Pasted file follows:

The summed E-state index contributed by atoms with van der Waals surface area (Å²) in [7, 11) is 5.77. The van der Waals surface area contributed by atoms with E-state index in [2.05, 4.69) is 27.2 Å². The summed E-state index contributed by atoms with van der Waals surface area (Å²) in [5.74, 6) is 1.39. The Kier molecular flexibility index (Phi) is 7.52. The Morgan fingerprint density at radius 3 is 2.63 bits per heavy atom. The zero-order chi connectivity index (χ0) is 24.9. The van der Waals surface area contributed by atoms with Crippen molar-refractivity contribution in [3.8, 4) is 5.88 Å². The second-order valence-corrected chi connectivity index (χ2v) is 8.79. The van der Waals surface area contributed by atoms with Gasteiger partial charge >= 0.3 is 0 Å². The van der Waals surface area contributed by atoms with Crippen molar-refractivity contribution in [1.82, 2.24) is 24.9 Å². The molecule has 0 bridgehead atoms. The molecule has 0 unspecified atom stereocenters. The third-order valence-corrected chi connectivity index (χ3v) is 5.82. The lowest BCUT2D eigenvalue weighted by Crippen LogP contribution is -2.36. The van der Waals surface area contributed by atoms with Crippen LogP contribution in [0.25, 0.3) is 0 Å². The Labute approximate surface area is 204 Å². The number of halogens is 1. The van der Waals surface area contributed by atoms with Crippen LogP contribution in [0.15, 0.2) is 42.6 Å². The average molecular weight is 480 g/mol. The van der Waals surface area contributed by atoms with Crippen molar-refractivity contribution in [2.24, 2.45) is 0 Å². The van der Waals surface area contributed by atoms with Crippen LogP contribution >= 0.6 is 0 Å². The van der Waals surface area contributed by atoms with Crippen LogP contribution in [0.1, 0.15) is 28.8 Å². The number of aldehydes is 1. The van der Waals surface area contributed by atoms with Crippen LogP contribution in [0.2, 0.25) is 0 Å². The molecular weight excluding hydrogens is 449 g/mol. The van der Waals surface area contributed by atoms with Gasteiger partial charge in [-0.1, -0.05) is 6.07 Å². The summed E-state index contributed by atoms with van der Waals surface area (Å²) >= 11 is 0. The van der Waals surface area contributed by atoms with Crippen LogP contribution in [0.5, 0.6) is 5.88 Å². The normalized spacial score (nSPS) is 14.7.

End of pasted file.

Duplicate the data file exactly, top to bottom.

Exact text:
The summed E-state index contributed by atoms with van der Waals surface area (Å²) in [7, 11) is 5.77. The van der Waals surface area contributed by atoms with E-state index in [2.05, 4.69) is 27.2 Å². The summed E-state index contributed by atoms with van der Waals surface area (Å²) in [5.74, 6) is 1.39. The Kier molecular flexibility index (Phi) is 7.52. The Morgan fingerprint density at radius 3 is 2.63 bits per heavy atom. The zero-order chi connectivity index (χ0) is 24.9. The van der Waals surface area contributed by atoms with Crippen molar-refractivity contribution in [3.8, 4) is 5.88 Å². The second-order valence-corrected chi connectivity index (χ2v) is 8.79. The van der Waals surface area contributed by atoms with Gasteiger partial charge >= 0.3 is 0 Å². The van der Waals surface area contributed by atoms with Crippen molar-refractivity contribution in [1.82, 2.24) is 24.9 Å². The molecule has 0 bridgehead atoms. The molecule has 0 unspecified atom stereocenters. The third-order valence-corrected chi connectivity index (χ3v) is 5.82. The lowest BCUT2D eigenvalue weighted by Crippen LogP contribution is -2.36. The van der Waals surface area contributed by atoms with Crippen LogP contribution in [0.25, 0.3) is 0 Å². The Labute approximate surface area is 204 Å². The number of halogens is 1. The van der Waals surface area contributed by atoms with Crippen LogP contribution in [0.15, 0.2) is 42.6 Å². The average molecular weight is 480 g/mol. The van der Waals surface area contributed by atoms with Crippen molar-refractivity contribution in [2.24, 2.45) is 0 Å². The van der Waals surface area contributed by atoms with Crippen LogP contribution >= 0.6 is 0 Å². The van der Waals surface area contributed by atoms with Crippen LogP contribution in [0.1, 0.15) is 28.8 Å². The number of aldehydes is 1. The van der Waals surface area contributed by atoms with Crippen LogP contribution in [0.2, 0.25) is 0 Å². The molecular weight excluding hydrogens is 449 g/mol. The van der Waals surface area contributed by atoms with Gasteiger partial charge in [-0.1, -0.05) is 6.07 Å². The summed E-state index contributed by atoms with van der Waals surface area (Å²) >= 11 is 0. The van der Waals surface area contributed by atoms with Crippen LogP contribution in [0.5, 0.6) is 5.88 Å². The normalized spacial score (nSPS) is 14.7.